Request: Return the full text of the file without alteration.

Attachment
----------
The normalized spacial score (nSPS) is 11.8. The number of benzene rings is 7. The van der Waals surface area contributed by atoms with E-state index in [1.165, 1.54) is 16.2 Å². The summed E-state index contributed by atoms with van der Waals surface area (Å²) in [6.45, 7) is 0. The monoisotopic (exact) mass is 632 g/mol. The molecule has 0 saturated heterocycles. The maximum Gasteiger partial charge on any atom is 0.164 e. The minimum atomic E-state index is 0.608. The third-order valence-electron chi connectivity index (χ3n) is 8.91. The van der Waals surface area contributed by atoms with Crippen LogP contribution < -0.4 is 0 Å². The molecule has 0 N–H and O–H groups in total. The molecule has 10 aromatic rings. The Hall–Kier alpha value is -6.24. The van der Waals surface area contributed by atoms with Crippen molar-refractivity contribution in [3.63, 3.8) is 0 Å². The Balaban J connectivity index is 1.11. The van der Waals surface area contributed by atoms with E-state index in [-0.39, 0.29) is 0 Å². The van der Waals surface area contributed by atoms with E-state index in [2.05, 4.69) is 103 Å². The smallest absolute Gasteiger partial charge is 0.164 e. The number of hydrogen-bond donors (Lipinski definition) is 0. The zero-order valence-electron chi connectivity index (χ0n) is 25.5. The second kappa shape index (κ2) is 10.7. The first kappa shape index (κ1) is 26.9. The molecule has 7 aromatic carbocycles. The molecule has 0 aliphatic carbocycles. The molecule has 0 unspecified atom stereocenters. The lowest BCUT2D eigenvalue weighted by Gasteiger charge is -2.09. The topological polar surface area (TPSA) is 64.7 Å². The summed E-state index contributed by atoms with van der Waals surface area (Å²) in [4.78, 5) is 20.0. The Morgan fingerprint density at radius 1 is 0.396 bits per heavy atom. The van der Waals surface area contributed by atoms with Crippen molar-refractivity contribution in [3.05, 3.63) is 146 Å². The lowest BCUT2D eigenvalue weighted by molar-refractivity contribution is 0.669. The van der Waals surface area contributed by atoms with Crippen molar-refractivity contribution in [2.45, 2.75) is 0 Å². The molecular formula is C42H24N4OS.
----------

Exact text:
The normalized spacial score (nSPS) is 11.8. The number of benzene rings is 7. The van der Waals surface area contributed by atoms with E-state index in [1.165, 1.54) is 16.2 Å². The summed E-state index contributed by atoms with van der Waals surface area (Å²) in [6.45, 7) is 0. The monoisotopic (exact) mass is 632 g/mol. The molecule has 0 saturated heterocycles. The maximum Gasteiger partial charge on any atom is 0.164 e. The minimum atomic E-state index is 0.608. The third-order valence-electron chi connectivity index (χ3n) is 8.91. The van der Waals surface area contributed by atoms with Crippen LogP contribution < -0.4 is 0 Å². The molecule has 0 N–H and O–H groups in total. The molecule has 10 aromatic rings. The Hall–Kier alpha value is -6.24. The van der Waals surface area contributed by atoms with Crippen molar-refractivity contribution in [3.63, 3.8) is 0 Å². The Balaban J connectivity index is 1.11. The van der Waals surface area contributed by atoms with E-state index in [-0.39, 0.29) is 0 Å². The van der Waals surface area contributed by atoms with E-state index in [2.05, 4.69) is 103 Å². The smallest absolute Gasteiger partial charge is 0.164 e. The number of hydrogen-bond donors (Lipinski definition) is 0. The zero-order valence-electron chi connectivity index (χ0n) is 25.5. The second kappa shape index (κ2) is 10.7. The first kappa shape index (κ1) is 26.9. The molecule has 7 aromatic carbocycles. The molecule has 0 aliphatic carbocycles. The molecule has 0 unspecified atom stereocenters. The lowest BCUT2D eigenvalue weighted by Gasteiger charge is -2.09. The topological polar surface area (TPSA) is 64.7 Å². The summed E-state index contributed by atoms with van der Waals surface area (Å²) in [4.78, 5) is 20.0. The Morgan fingerprint density at radius 1 is 0.396 bits per heavy atom. The van der Waals surface area contributed by atoms with Crippen molar-refractivity contribution in [3.05, 3.63) is 146 Å². The lowest BCUT2D eigenvalue weighted by molar-refractivity contribution is 0.669. The van der Waals surface area contributed by atoms with Crippen molar-refractivity contribution in [2.45, 2.75) is 0 Å². The molecular formula is C42H24N4OS.